Sunday, January 11, 2009

Is it a game?

Oh, America, America, the good ol' US of A, how many ways there are of writing your name!

The author of the (very long) international affairs paper I am currently editing started off by calling it

the US

In my distant youth I was told that 'the USA' was to be preferred as the country noun, while 'the US' should be reserved for adjectival uses. A good and simple distinction, I always thought; but I fear the battle has long since been lost on that one, and we now regularly see the country referred to as 'the US'. Fair enough. I was prepared to go with that.

But of course, being a non-native English speaker, my author is entirely haphazard in his use of articles, and occasionally reduces it to


Not the end of the world. I don't mind adding a 'the' thirty or forty times. That's what I get paid for, after all.

Ah, but then he unaccountably began randomly restoring the long discarded full stops in the abbreviation:

the U.S.



And then from time to time he's giving me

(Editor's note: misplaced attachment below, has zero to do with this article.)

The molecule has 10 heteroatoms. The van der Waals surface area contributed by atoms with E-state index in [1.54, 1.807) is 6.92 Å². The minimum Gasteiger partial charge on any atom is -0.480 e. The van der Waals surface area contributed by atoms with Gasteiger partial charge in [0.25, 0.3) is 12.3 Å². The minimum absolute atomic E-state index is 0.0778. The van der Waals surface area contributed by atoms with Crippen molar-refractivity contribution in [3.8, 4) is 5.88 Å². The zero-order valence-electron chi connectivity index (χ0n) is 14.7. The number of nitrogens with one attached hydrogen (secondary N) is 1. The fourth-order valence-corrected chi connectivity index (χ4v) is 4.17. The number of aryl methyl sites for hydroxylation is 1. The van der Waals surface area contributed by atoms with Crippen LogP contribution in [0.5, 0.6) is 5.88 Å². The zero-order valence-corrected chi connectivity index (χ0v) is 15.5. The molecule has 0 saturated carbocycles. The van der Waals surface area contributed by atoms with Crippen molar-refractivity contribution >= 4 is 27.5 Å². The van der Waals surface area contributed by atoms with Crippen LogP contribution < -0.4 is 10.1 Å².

the USA

And, of course,



the U.S.A.

Now, towards the end (thank heavens!), he's grown suddenly tired of all these abbreviations and switched to (when he's being good)

the United States

or (when he isn't)

United States

And finally, just to make sure that he has left no stone unturned (and hurled contemptuously at his long-suffering editor), he resorts to


I have bewailed before the apparent inability of the Chinese to exercise any consistency whatsoever in matters of spelling, punctuation, or formatting - but this guy is really pushing the national vice to new levels here.

I'm beginning to wonder if he's going to manage to squeeze in all 11 variants into a single page before the end. (He's already managed 5 or 6 within a single paragraph!)

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